The benefits from The Justice and Equality Fund would also provide a dramatic boost to the overall economy. For example, we’d need to build more schools, colleges, and hire more teachers to provide all students with equal high-quality public education. In addition, entrepreneurship would flourish, with start-ups reflecting and serving the full diversity of our nation’s population. The 2009 economic stimulus package injected nearly $800 billion into the economy, and studies have shown that that investment resulted in the creation of nearly 3 million jobs and a reduction in unemployment by 1.5 percent.

Today’s racial wealth gap is a modern-day manifestation of the fact that America was built on land stolen from Native Americans and Mexicans, and developed by the backbreaking labor of African Americans, Latinos, and Asian Americans. Given this reality, we all have to ask ourselves: What is the right and just thing to do, from a public policy standpoint, to close this gap in a country that professes a belief in justice and equality? If progressives want to vastly improve the conditions in underserved and underdeveloped communities, capture the imagination of the New American Majority, and secure its lasting loyalty, then bigger and bolder progressive policy solutions are required. Much bigger and much bolder.

In recent years, there has been increasing attention paid to the broad issue of economic inequality, but frequently the analysis doesn’t go deep enough. It is critical to understand that there are three core dimensions of economic inequality. On one level, there is income inequality, or how much money people make. Income inequality has received the most attention in the form of campaigns to raise the minimum wage and highlight the pay disparity between CEOs and their employees. On a deeper, more radical level is wealth inequality, or how much money people have.

Although there has been some rhetorical attention to income inequality in the early stages of the 2016 presidential race, less advocacy and organizing attention has been paid to disparities in net worth or assets, but the Occupy Wall Street movement’s slogan, “We Are the 99 Percent,” began to highlight the reality of broad wealth inequality.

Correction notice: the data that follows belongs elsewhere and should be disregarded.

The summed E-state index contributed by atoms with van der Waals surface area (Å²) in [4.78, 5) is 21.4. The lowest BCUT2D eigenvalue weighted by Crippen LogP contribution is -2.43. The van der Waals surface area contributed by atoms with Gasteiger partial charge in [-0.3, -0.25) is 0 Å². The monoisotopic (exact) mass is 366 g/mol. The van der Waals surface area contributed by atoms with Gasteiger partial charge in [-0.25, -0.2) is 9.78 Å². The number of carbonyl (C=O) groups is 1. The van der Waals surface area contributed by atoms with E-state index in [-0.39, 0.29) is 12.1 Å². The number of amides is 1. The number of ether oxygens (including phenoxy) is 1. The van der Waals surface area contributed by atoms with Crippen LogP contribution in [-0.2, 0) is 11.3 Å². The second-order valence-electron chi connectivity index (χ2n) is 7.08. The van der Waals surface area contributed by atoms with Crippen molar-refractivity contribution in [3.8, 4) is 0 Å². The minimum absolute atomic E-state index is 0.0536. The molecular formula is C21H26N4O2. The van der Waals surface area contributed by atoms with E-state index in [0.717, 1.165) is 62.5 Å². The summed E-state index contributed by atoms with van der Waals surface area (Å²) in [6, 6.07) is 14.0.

And on an even deeper, truly revolutionary level, is racial wealth inequality—the profound difference in net assets owned by people of different racial groups. Tackling the racial wealth gap in this country would be revolutionary because it requires all of us to grapple with the question of how and why the enormous gap came to be, accepting and acknowledging the painful answers, and committing to investing time and resources to do all that we can to bring about justice and fairness.

 

Steve Phillips is a national political leader, civil rights lawyer, senior fellow at the Center for American Progress, and author of NY Times bestseller Brown is the New White: How the Demographic Revolution Has Created a New American Majority. In 1992 he became the youngest person ever elected to public office in San Francisco and went on to serve as president of the Board of Education. He is founder of PowerPAC+, a social justice organization dedicated to building a multiracial political coalition.

 

Copyright © 2016 by Steve Phillips. This excerpt originally appeared in Brown Is the New White: How the Demographic Revolution Has Created a New American Majority, published by The New Press. Reprinted here with permission.